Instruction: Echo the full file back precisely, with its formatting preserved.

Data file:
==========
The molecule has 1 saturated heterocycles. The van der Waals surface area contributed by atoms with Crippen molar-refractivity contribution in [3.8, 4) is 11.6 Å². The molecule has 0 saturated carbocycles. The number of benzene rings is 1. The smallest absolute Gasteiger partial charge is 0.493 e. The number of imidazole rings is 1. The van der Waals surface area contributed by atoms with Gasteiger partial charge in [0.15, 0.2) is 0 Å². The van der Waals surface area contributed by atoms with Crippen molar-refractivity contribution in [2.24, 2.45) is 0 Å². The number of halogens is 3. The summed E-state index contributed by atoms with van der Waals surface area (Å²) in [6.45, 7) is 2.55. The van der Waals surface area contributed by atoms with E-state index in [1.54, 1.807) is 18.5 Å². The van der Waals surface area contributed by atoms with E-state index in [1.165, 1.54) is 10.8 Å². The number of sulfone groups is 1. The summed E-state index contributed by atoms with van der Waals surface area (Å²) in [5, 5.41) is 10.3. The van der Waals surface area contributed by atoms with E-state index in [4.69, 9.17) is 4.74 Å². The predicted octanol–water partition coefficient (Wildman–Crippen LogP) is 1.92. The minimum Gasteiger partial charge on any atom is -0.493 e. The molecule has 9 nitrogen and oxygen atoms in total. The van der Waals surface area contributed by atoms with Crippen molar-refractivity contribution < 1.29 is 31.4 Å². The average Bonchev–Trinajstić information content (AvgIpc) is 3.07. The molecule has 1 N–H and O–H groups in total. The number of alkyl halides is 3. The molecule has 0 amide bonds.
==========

The molecule has 1 saturated heterocycles. The van der Waals surface area contributed by atoms with Crippen molar-refractivity contribution in [3.8, 4) is 11.6 Å². The molecule has 0 saturated carbocycles. The number of benzene rings is 1. The smallest absolute Gasteiger partial charge is 0.493 e. The number of imidazole rings is 1. The van der Waals surface area contributed by atoms with Gasteiger partial charge in [0.15, 0.2) is 0 Å². The van der Waals surface area contributed by atoms with Crippen molar-refractivity contribution in [2.24, 2.45) is 0 Å². The number of halogens is 3. The summed E-state index contributed by atoms with van der Waals surface area (Å²) in [6.45, 7) is 2.55. The van der Waals surface area contributed by atoms with E-state index in [1.54, 1.807) is 18.5 Å². The van der Waals surface area contributed by atoms with E-state index in [1.165, 1.54) is 10.8 Å². The number of sulfone groups is 1. The summed E-state index contributed by atoms with van der Waals surface area (Å²) in [5, 5.41) is 10.3. The van der Waals surface area contributed by atoms with E-state index in [4.69, 9.17) is 4.74 Å². The predicted octanol–water partition coefficient (Wildman–Crippen LogP) is 1.92. The minimum Gasteiger partial charge on any atom is -0.493 e. The molecule has 9 nitrogen and oxygen atoms in total. The van der Waals surface area contributed by atoms with Crippen molar-refractivity contribution < 1.29 is 31.4 Å². The average Bonchev–Trinajstić information content (AvgIpc) is 3.07. The molecule has 1 N–H and O–H groups in total. The number of alkyl halides is 3. The molecule has 0 amide bonds.